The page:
Amid many hopes, the Narendra Modi government today delivered its first full Budget that experts said carried several ideas that would kickstart growth, drive investment and boost infrastructure even though according to many, it fell short of being called as a ‘big bang’ Budget.
To obtain a consummate view on the Budget and the announcements therein, CNBC-TV18’s Shereen Bhan spoke with a star panel of guests.
“For me, the Budget was about the plug-and-play model,” veteran investment banker Ashok Wadhwa of Ambit said, referring to Finance Minister Arun Jaitley’s announcement that the government would set up four ultra mega power plants using the model in which it would clear all prior permissions before handing it over to an interested party.
Beyond the plug-and-play model, which the government has indicated it is keen to expand beyond the four UMPPs, the government led a definite thrust on boosting India’s creaky infrastructure, increasing as much as Rs 70,000 crore in public investments.
“The outlay for roads is three times. The provision for railways is starkly higher,” former Infosys VP and Manipal Group chairman Mohandas Pai said. “Once there are improvements in the supply chain, we will see a tremendous improvement in productivity,” he added.
In order to be able to invest more into infrastructure, FM Jaitley had to compromise a bit on the fiscal deficit, outlining that the deficit for the next year would fall from 4.1 percent this year to 3.9 percent next, higher than the 3.6 percent estimated earlier.
But even as the FM has presented a credible fiscal consolidation roadmap, aiming to reduce it to 3 percent in three years, Goldman Sachs MD Tushar Poddar pointed out that the deficit picture combined for states and centre stood at a high 6 percent.
“Even if the deficit had been kept at 3.6 percent, India’s state plus central deficit combined would still have been higher than 70 percent of its peers,” ratings firm Moody’s Senior VP Atsi Sheth pointed out.
“However, the number is not that important. [What is important is] there is a roadmap. Policies that underpin the Budget [need to be seen],” she added.
The Budget strikes a pragmatic balance between deficit and growth, ICICI Bank MD and CEO Chanda Kochhar, observed. “Initial public investment is required to kickstart the investment cycle.”
If infrastructure was one theme, the second one was tax, where the Budget outlined several major changes.
“India has never had a more stable tax policy. The Budget clearly explained what the government thinks on tax policy,” Sudhir Kapadia, National Tax Leader, Ernst & Young, said.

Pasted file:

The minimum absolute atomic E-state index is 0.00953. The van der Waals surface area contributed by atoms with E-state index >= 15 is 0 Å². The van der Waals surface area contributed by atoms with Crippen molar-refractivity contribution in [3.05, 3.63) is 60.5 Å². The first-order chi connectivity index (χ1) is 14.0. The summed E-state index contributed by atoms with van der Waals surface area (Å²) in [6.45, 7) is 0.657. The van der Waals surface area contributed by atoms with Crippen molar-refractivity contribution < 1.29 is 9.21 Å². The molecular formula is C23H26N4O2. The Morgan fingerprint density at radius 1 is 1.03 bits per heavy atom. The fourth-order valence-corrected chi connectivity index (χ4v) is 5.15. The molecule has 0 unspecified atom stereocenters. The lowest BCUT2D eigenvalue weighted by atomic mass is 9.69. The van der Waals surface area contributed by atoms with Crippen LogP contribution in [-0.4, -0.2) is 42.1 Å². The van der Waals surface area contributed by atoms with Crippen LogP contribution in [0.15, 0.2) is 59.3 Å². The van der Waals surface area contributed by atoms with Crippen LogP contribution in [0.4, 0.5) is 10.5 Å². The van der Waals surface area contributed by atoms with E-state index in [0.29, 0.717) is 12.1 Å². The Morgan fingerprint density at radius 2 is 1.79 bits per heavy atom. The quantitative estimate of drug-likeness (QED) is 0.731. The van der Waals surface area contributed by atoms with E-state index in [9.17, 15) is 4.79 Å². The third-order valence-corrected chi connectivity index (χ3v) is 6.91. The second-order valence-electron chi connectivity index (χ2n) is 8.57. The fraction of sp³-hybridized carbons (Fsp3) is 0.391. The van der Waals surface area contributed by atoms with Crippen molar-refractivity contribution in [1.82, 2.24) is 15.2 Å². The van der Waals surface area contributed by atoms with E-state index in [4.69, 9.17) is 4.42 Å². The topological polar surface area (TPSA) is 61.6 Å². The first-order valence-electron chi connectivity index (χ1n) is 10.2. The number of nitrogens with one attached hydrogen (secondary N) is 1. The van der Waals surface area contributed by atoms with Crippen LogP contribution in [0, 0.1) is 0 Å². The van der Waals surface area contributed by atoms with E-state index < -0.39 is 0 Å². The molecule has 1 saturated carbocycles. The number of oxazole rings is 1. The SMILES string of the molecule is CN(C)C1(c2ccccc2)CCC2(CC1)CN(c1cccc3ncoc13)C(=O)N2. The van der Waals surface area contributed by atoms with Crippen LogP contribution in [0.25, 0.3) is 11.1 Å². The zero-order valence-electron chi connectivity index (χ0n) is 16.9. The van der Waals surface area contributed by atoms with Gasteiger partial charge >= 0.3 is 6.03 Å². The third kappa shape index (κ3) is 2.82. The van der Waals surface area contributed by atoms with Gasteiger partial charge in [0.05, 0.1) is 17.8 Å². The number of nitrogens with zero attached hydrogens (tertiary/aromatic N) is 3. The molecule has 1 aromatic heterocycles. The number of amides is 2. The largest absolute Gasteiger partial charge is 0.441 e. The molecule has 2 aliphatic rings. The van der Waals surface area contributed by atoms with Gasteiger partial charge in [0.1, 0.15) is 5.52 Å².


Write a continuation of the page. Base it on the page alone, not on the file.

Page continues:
Among the key decisions, the FM today announced reduction in the corporate tax rate from 30 percent currently to 25 percent over four years starting FY17, while at the same time phasing out the discretionary tax exemptions that are granted to various industries.
“Also, the 15 percent tax projections made in the Budget is realistic,” Kapadia said, adding that it would result in less pressure on tax officials who have in the past been accused of being too aggressive in order to achieve stiff targets.
“Absolutely, tax terrorism will end,” Pai, indicating to the slew of tax disputes that have arisen over the past few years, said.
But Goldman’s Tushar Poddar pointed out that the government still needs to widen its direct tax base and the Budget did not announce any robust steps to do that. India’s tax-collections-to-GDP ratio stands at an abysmal 17 percent, lower than Kenya and Namibia.
On the issue of black money, the FM’s decision to introduce strict laws to counter the menace of black money was criticized strongly by Congress spokesperson Anand Sharma, who said laws such as the PMLA and FEMA were enough to tackle the issue, and pointed to the fact a Supreme Court-monitored probe into black money was already under way on the basis of current laws, which needed to be enforced well.
Pai agreed with Sharma’s view and added that given the proposed laws draconian appearance, they could give rise to harassment.
But Ashok Wadhwa differed, saying the compliances that the proposed laws required, it would “take a very brave man” to evade taxes.
Finally, Supreme Court Senior Advocate Harish Salve said the government’s decision to devolve 62 percent of taxes to states was a game-changer. “It is a truly federal budget.”
But Congress’ Sharma pointed out that the 14th Finance Commission — whose devolution recommendation the NDA government accepted – was appointed by the UPA government.
He further pointed out that the Budget had slashed majorly from plan expenditure and the central assistance to states, and attacked the devolution claim by saying that the Swacch Bharat and clean energy cess would go to centre and not cess.
“It is an anti-poor Budget. Allocations for women, SC, ST and even on education have come down,” he said.